BookBrowse Reviews The Animals by Christian Kiefer

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The Animals

by Christian Kiefer

The Animals by Christian Kiefer X
The Animals by Christian Kiefer
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     Not Yet Rated
  • First Published:
    Mar 2015, 320 pages
    Paperback:
    Jan 2016, 320 pages

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Book Reviewed by:
Rebecca Foster
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Kiefer's second novel contrasts wildness and civilization through the story of a man who runs an animal refuge to escape from his criminal past.

"What you have come for is death." The second-person address and the sobering message make for a jolting start to The Animals. It is 1996 and Bill Reed, who runs the North Idaho Wildlife Rescue, has been called to help a moose hit by a truck – "the highway was an abattoir." He arrives on the scene to find that the animal has a broken hip and leg. The choice is between a tranquilizer dart and a rifle. "Once upon a time, you told yourself that you would be no killer, that this was how you would live your life. And yet you learn and relearn that everything is the same. The animals will call you. And sometimes you will answer with gunfire." In the end they kill the moose; it will be butchered for meat.

This gritty opening sequence establishes themes that will be essential to the novel: the fine line between instincts and decisions, the moral dilemmas involved in environmentalism, and the seeming inescapability of violence. Bill inherited the wildlife refuge from his Uncle David and now, a decade later, is in danger of losing it. A Fish & Wildlife warden has been giving him trouble about keeping federally protected species in cages without proper permits – a bald eagle, a wolf, and especially Majer the blind grizzly bear, rescued from a gas station parking lot. Bill has Grace, the refuge veterinarian (and his girlfriend), on his side, but it is unclear whether they and a local judge have much of a case against federal regulations.

Soon Bill has even bigger trouble on his hands. The actions of twelve years ago catch up to him when his buddy Rick, just released from prison in Nevada, calls and says he is coming to get his share of the money they got in the heist that led to Rick's arrest. Every other chapter returns to 1984 to show how these two juvenile delinquents got embroiled in drugs, gambling, and holdups in Reno. Retreating even further into the past, Kiefer shows the two boys meeting at their Battle Mountain trailer park in 1974. An incident from 1976 paved the way for Bill's future career, when his brother helped them rescue a red-tailed hawk with a broken wing.

As the novel alternates between its two time periods, it sets up increasingly tense storylines. One is the story of how Bill and Rick got mixed up in the burglary, and why only one of them got away; the other is what will happen when, with a major blizzard brewing, Rick arrives in Idaho looking for money and an apology. Kiefer maintains perfect balance between these two gripping plot strands. As Bill admits his criminal past to Grace, he wonders if he can ever really be free of it. Especially with the refuge's existence under threat, he is tortured by the thought of what he owes to the animals in his care. They were his chance at a new life, and now he is not sure he can even ensure their continued safety.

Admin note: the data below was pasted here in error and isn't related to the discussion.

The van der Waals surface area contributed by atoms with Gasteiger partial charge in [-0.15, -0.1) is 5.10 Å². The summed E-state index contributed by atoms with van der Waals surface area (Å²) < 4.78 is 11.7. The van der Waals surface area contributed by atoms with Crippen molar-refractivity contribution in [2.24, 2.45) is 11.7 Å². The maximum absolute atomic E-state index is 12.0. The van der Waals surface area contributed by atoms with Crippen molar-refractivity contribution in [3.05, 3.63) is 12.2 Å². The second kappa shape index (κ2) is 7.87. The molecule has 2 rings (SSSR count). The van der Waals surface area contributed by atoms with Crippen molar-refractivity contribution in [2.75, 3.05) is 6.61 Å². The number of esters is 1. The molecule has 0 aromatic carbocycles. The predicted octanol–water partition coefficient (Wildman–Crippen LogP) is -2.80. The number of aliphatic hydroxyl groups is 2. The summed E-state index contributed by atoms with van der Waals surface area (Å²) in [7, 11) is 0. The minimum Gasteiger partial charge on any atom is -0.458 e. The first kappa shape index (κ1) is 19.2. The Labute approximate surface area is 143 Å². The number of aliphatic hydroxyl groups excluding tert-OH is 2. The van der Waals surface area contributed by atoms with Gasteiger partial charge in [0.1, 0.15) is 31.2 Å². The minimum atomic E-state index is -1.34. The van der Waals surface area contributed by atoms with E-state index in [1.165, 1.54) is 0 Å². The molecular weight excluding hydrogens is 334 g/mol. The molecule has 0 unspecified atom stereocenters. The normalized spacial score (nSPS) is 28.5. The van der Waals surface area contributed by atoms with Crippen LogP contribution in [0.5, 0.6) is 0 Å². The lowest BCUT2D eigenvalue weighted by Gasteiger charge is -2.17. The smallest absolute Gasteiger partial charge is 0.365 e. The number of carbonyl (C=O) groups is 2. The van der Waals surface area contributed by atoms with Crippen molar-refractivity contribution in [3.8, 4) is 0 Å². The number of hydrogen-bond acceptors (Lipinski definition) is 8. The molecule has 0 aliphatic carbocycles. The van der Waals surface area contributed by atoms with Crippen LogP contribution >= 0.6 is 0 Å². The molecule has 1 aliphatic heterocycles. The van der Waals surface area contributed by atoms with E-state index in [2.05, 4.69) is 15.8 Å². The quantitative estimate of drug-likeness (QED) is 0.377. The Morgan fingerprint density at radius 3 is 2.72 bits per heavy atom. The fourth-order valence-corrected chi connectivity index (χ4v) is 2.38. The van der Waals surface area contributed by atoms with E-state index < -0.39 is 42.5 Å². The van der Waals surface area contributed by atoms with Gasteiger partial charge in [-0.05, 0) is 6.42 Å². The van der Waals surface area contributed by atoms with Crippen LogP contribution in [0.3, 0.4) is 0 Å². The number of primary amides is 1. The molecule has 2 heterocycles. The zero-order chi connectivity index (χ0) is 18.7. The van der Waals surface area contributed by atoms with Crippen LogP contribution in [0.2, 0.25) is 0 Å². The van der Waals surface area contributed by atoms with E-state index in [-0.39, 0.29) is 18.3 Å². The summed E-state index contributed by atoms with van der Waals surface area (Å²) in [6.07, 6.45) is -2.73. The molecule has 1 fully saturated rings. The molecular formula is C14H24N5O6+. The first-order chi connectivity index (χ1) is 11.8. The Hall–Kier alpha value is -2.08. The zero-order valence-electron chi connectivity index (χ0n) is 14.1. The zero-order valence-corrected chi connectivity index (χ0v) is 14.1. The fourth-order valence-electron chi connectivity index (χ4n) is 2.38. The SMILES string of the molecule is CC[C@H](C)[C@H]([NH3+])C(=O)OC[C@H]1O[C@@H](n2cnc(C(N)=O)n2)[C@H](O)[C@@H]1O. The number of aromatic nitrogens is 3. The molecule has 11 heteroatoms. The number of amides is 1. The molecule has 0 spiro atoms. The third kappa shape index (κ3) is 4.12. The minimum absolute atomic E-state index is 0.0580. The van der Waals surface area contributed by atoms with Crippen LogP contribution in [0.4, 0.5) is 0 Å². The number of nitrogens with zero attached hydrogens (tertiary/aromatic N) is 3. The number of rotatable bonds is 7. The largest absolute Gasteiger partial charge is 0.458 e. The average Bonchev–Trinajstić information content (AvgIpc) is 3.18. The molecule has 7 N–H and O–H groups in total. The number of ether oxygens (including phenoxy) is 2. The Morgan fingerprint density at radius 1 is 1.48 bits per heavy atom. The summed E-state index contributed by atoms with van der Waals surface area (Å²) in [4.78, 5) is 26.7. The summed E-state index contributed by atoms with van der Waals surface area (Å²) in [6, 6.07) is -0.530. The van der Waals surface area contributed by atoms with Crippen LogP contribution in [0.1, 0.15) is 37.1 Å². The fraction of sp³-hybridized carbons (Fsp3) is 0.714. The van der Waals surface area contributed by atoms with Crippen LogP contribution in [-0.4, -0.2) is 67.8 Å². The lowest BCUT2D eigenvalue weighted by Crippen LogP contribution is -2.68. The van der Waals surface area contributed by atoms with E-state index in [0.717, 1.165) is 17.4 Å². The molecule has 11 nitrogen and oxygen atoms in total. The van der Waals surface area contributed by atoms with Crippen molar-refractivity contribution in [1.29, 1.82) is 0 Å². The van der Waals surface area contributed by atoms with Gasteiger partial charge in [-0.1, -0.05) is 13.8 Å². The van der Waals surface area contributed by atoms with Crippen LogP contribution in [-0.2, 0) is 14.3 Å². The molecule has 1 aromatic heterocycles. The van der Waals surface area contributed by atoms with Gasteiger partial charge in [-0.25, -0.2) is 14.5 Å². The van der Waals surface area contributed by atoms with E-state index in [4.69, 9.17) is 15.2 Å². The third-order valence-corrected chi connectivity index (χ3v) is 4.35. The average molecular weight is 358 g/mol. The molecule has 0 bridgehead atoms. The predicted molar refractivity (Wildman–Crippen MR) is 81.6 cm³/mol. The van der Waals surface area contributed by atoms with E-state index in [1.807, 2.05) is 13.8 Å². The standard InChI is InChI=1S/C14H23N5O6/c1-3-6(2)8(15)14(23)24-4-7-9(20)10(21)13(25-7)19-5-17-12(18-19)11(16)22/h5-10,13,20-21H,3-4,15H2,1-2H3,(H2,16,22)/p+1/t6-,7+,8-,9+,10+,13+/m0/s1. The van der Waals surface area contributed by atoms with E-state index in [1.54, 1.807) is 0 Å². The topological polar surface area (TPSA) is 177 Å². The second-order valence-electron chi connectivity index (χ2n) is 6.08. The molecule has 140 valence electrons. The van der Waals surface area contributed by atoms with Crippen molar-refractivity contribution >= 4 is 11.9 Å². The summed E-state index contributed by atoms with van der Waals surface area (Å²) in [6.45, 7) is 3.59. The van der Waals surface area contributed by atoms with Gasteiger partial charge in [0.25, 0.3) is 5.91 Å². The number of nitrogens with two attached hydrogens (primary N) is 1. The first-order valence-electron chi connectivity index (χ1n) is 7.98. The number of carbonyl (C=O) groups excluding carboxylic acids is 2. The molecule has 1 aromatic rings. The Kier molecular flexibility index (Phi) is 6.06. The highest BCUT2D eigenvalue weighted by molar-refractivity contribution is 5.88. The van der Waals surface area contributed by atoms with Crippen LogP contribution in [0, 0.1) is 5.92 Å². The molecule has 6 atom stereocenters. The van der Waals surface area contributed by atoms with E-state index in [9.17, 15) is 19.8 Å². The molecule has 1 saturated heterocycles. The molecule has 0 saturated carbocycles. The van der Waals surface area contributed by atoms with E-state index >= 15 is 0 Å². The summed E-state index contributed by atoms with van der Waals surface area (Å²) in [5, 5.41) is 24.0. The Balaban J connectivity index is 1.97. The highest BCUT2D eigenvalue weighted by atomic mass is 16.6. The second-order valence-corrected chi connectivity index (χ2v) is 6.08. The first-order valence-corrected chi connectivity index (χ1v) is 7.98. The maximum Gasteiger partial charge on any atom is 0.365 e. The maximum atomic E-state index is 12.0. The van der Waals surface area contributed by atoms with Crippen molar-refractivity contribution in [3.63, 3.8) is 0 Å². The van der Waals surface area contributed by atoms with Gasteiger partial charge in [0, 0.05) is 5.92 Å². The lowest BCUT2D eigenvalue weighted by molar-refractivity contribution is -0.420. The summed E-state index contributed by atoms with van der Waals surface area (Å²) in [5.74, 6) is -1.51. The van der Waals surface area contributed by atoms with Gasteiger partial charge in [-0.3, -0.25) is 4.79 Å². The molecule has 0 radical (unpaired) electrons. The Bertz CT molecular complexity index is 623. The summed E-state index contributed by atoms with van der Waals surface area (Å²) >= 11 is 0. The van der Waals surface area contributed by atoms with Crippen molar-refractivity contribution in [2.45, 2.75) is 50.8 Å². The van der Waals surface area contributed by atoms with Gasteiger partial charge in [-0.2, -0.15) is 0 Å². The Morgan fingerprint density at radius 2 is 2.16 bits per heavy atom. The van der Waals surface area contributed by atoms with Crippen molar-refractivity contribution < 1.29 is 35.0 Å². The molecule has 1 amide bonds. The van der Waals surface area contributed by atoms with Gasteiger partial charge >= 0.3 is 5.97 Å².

Most of the novel is written in the third person, but the second person recurs occasionally; in one stunning passage Kiefer seems to imply that the speaker in such cases is actually one of the animals. There are no speech marks – something I often find disorienting in a novel, but it did not bother me here. The language, especially about nature, is unfailingly poetic, even alliterative, as in "slashes of sage green like scraggly mint blasted pale by the sun and the wind and the winter's high desert snow." Only in one place did I note that the writing was overblown: "A grainy and disconsolate luminescence lining the scalloped and rolling clouds to the north" seemed to me to have a weighty adjective or two too many.

Ultimately, this is a story about the decisions we make and the inevitable consequences they set in motion for ourselves and others. It is also about the ironic distance between wildness and civilization. Human society is not portrayed very positively here: it is all bars, casinos, and brutal fights. By contrast, the refuge is a place of peace and regeneration. How close are humans to animals? And, more metaphorically, who are the real 'animals' of this novel? Judging by their behavior, it is the human characters that are more beastly here.

The Animals has been described as a literary thriller, and it does have the pace and excitement to warrant such a description, but it is also a deeply philosophical book about the place of humanity in nature. I highly recommend it, especially if you have enjoyed books by T.C. Boyle, Philipp Meyer or David James Poissant. This may well prove to be one of the best novels of 2015.

Additional Information
Christian Kiefer is a musician as well as a novelist. He used a crowdfunding campaign to raise the money to create What You Have Come for Is Death, a soundtrack album to accompany The Animals. It released on limited-edition vinyl on March 24, 2015.

Reviewed by Rebecca Foster

This review was originally published in The BookBrowse Review in April 2015, and has been updated for the January 2016 edition. Click here to go to this issue.

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